I do not speak German. This is the primary thought that is constantly resurfacing in my mind as I prepare to study abroad in Berlin for one month this summer. Other concerns come up as well, for example: how do I finish the required reading for this course when I’m still worrying about my spring classes that only end two days before I take an 11 hour plane ride by myself to the Tegel Airport in Germany?
I recently studied abroad in France as part of the Footsteps of Ernie Pyle class through the IU Media School. We explored London, Normandy and Paris while researching Ernie Pyle and his coverage of World War II. Being able to communicate with the people I encountered in their own language or understanding descriptions in museums made me feel more a part of the country and connected to what I was learning. A particular high point was when other French-speaking visitors to Paris asked me for directions, thinking I was a Parisian, something I gave away immediately when I replied in French corrupted by my Hoosier accent. I am dreading coming across as ignorant or unintelligent for not knowing the local language as I explore Berlin.
But really, I am more excited than worried. Sure it would be nice to be able to talk fluently to the people of Berlin but I’ve never let a language barrier stop me before. I work at Walt Disney World and I can tell you I’ve had hundreds of memorable, albeit mime-like exchanges with the South American tourists who visit in the summer, and I don’t speak Spanish or Portuguese either. Regardless, I have downloaded the Duolingo app in a last-ditch attempt to learn as much as I can before my arrival. So far I know the words for beer (Bier), bread (Brot) and hello (Hallo) so I would classify that as basic survival skills.
I have a few days before I arrive at the hotel in the center of Berlin that will be my home for the month of May. They have told us we are staying in the Mitte district in Germany’s capitol city. Located in what used to be East Germany, Mitte is now considered the hippest area of the city, I will report back on that soon. A large part of the course is looking at how Berlin’s history is represented and preserved, to be observed in the present day. There are innumerable reminders throughout the city of its past; from what remains of the Berlin Wall to the Soviet graffiti in the Reichstag, the home of Germany’s parliament.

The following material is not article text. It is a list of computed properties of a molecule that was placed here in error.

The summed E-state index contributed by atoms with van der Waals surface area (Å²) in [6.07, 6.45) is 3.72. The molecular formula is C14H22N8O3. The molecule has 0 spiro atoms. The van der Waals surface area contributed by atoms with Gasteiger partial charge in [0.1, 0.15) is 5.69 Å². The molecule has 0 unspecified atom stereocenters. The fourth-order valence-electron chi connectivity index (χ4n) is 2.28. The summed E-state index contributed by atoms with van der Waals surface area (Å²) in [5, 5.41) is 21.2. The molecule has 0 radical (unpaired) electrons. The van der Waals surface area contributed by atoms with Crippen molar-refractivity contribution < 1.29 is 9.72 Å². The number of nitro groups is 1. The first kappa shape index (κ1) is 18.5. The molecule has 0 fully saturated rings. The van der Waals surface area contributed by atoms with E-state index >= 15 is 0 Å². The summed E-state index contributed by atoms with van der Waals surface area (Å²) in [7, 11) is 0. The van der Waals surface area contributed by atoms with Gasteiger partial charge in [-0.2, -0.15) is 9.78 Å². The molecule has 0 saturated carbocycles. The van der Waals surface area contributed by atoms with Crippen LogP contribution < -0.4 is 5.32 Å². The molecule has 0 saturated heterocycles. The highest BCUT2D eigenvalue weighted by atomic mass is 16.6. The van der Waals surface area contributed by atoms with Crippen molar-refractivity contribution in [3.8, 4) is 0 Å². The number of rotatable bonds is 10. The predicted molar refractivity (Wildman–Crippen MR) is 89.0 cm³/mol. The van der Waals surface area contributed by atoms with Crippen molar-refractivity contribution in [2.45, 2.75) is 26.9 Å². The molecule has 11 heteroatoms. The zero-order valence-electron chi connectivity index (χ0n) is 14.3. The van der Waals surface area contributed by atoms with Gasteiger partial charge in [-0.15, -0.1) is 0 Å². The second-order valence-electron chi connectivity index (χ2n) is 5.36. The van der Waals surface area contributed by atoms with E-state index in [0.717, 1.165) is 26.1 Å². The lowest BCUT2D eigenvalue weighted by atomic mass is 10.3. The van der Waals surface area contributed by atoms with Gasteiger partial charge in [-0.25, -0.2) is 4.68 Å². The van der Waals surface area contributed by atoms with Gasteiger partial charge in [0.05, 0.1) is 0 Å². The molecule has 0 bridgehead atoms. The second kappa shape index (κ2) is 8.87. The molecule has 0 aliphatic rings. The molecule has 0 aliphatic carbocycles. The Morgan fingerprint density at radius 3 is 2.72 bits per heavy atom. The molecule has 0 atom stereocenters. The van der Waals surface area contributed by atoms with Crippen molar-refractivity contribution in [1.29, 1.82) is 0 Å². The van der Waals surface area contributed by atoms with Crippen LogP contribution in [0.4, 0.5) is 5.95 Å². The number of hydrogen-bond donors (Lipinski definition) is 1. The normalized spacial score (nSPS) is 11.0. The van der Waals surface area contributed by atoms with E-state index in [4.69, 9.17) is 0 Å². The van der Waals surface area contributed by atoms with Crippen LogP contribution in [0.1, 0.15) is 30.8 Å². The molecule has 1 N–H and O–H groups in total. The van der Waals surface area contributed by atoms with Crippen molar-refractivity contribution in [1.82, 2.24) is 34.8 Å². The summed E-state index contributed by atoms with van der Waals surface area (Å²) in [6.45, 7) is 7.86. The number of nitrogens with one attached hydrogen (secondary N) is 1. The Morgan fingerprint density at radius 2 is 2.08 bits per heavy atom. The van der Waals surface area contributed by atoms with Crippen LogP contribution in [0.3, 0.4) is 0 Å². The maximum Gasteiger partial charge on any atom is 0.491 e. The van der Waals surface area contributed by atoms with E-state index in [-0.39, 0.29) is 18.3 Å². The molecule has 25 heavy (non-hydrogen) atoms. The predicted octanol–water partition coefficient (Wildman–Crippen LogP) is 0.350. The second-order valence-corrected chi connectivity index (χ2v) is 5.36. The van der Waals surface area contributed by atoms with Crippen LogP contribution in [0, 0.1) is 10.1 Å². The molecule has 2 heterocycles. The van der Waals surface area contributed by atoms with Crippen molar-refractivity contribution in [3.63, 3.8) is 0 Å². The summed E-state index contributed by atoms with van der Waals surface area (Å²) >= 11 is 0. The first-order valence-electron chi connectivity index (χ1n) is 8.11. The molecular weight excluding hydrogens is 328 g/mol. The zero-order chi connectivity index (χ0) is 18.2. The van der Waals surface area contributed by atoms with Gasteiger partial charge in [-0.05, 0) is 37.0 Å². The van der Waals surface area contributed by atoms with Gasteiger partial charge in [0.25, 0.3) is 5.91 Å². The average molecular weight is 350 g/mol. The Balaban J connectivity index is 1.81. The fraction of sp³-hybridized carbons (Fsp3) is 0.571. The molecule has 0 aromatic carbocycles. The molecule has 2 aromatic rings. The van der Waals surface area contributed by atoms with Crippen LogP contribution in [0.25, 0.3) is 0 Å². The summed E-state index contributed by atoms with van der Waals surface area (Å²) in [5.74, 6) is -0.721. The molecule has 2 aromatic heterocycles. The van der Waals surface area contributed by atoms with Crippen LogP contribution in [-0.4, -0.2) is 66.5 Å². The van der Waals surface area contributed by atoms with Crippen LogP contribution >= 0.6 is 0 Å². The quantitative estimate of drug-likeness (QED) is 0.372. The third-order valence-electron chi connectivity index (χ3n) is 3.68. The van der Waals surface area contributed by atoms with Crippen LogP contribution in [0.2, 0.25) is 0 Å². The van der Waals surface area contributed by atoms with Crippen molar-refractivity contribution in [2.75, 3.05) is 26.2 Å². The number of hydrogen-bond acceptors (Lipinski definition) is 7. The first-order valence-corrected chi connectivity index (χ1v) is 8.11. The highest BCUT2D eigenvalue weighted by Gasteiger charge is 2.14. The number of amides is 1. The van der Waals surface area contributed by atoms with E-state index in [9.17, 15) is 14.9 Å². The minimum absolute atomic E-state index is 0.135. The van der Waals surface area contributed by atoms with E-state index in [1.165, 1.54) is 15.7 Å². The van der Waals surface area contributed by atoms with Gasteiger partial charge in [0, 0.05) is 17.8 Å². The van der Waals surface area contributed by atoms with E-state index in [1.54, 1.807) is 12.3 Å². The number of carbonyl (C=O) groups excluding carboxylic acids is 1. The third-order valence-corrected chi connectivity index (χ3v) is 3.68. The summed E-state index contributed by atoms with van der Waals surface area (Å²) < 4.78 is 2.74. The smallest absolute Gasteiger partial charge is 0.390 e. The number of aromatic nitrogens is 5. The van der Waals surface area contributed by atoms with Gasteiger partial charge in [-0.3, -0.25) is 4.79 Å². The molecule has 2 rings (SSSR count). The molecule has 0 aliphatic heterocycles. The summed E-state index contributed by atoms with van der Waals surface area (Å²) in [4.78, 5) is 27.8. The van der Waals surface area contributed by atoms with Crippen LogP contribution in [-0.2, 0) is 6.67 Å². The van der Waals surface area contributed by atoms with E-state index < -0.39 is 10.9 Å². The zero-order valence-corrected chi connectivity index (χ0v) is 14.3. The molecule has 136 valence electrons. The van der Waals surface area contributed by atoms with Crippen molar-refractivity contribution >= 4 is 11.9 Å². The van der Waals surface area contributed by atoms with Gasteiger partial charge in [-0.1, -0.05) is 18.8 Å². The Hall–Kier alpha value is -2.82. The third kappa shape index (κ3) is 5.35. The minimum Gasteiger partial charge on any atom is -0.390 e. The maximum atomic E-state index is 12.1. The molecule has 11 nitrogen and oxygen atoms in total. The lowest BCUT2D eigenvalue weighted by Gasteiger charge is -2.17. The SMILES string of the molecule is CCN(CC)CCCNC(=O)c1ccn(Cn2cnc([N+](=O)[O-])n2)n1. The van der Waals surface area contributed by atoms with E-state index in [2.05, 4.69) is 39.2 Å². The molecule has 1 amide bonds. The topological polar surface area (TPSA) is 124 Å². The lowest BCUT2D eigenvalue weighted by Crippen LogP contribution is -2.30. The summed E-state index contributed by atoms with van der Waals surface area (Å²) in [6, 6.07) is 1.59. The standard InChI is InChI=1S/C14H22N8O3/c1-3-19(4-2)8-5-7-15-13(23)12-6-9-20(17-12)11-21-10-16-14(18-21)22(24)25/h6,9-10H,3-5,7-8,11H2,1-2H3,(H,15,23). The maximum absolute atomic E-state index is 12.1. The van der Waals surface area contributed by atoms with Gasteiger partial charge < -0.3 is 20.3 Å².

Like every student preparing for study abroad I have a passport (complete with a deadpan, deer-in-headlights snapshot of myself), an adapter for all the necessary electronics and a Pinterest board full of articles listing the 115 places I have to visit while I’m there. I am also excited to see how the authentic German food differs from the sauerkraut, sausage and potatoes my dad always made when I was growing up. I’m guessing that Germans don’t cook theirs crock-pot style in the garage for several hours, my dad’s favorite strategy to prevent the entire house from smelling like the pickled cabbage. So I guess all I can do now—besides finishing finals and actually packing—is accept that things are probably not going to go perfectly the way I plan. I’m probably going to be lost more often than not. I’m probably going to have to use a lot more hand gestures than Germans are used to. But as corny as it sounds, I’m probably going to have one of the best adventures of my college career and I can’t wait.